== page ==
These poets are among the best-known in the West and include Sanai (l. 1080-c.1131) who would influence - among many others - the poets Attar of Nishapur (l. c. 1145-c.1220 CE) and the great Rumi (l. 1207-1273 CE) whose popularity in the present day attests to the enduring human truths he so eloquently expressed. Other poets who continue to be highly regarded are Saadi (l. 1210 - c. 1291 CE), best known for his book Bustan (“The Orchard”) and Nizami (l. c. 1141-1209 CE) whose Khamsa (“Quintet”) was equally popular and influential. Among the best-known Persian poets in the West – and easily the most popular throughout the 20th century CE – is Omar Khayyam (l. 1048-1131 CE) whose Rubaiyat – in the English version by the poet Edward Fitzgerald – remains among the most oft-quoted works in world literature even though, in Persian tradition, Khayyam is regarded as a great scientist and mathematician and only a minor poet.
The greatest artist of the Persian poetic tradition is considered Hafez Shiraz (also given as Hafez and Hafiz Shiraz, l. 1315-1390 CE) who combined the literary developments of the past with his own insight to produce some of the most memorable and evocative works not only in Persian but in world literature. Although many of Hafez's symbols and literary conceits were once considered original (as is also the case with Rumi), they were used earlier by Rudaki and those who came after him. Hafez's poem Now is the Time, for example, begins with the lines:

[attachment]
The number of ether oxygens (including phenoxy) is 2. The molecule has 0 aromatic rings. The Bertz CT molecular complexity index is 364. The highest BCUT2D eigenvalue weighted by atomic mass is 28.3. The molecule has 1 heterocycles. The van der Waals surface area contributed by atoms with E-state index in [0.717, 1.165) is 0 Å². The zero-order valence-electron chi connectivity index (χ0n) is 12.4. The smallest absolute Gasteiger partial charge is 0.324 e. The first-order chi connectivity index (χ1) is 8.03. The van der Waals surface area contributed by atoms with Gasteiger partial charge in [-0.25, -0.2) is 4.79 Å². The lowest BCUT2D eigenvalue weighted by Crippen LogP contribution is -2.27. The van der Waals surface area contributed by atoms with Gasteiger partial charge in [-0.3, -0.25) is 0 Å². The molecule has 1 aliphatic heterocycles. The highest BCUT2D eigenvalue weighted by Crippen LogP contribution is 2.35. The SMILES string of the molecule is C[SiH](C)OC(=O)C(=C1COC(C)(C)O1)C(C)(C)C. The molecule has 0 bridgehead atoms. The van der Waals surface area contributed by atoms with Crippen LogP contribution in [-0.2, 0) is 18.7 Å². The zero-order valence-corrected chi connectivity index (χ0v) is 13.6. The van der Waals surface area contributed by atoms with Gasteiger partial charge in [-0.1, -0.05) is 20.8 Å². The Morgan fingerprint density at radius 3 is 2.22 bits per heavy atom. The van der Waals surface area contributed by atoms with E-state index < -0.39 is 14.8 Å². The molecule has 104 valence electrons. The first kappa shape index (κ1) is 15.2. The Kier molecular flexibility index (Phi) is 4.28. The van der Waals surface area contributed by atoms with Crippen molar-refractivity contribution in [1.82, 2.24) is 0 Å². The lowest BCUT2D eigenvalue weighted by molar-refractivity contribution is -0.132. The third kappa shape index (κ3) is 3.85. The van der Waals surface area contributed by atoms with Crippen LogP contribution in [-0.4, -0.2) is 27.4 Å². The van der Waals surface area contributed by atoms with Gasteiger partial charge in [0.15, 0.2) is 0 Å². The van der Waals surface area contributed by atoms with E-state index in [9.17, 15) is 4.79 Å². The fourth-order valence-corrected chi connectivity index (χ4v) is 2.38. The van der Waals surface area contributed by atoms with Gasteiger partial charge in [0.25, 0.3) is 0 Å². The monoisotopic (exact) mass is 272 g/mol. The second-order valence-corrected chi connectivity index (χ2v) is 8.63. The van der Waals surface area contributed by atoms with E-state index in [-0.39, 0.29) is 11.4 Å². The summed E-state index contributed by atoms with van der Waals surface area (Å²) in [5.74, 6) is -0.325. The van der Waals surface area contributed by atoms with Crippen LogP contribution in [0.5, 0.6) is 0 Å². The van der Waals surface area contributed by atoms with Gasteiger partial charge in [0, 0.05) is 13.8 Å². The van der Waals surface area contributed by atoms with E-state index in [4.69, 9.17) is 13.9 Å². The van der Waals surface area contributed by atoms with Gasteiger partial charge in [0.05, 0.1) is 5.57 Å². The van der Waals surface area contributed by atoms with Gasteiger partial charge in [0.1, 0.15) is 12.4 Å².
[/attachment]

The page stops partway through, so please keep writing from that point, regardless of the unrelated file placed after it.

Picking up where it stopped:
Now is the time to know
That all that you do is sacred.
Now, why not consider
A lasting truce with yourself and God?
Now is the time to understand
That all your ideas of right and wrong
Were just a child's training wheels
To be laid aside
When you can finally live
With veracity and love. (Abhay K., 1)
The poet here encourages an honest assessment of one's self, not bound by religious, cultural, or familial traditions, in recognizing the Divine, characterized as Love. Similar themes were addressed by Rudaki who emphasizes the importance of love over ritual in the lines:
What God accepts from you are love's transports
But prayers said by rote He won't admit. (Lewisohn, 77)
Rumi also explores the theme of transcendent love in depth in many of his poems, emphasizing the necessity of moving beyond the known and accepted world – including religious strictures – to experience the ultimate reality of love. His poem, The Gift of Water, concludes with the lines:
You knock at the door of reality,
Shake your thought-wings, loosen
And open. (Barks, 200)
Being open to love, in all its forms, is a central message of Persian literature no matter what form of expression it takes. In Hafez's works, this theme is thought by many scholars to be developed most eloquently with the highest degree of artistry, giving him the honor of being named the greatest Persian poet. Hafez himself, however, would no doubt credit those who came before him who responded to questions about the world by answering in verse. In doing so, they developed a body of literature which, in keeping with the great literary traditions of cultures around the world, assures readers that they are not alone in either their hopes or fears and that the final answer to life's questions is love.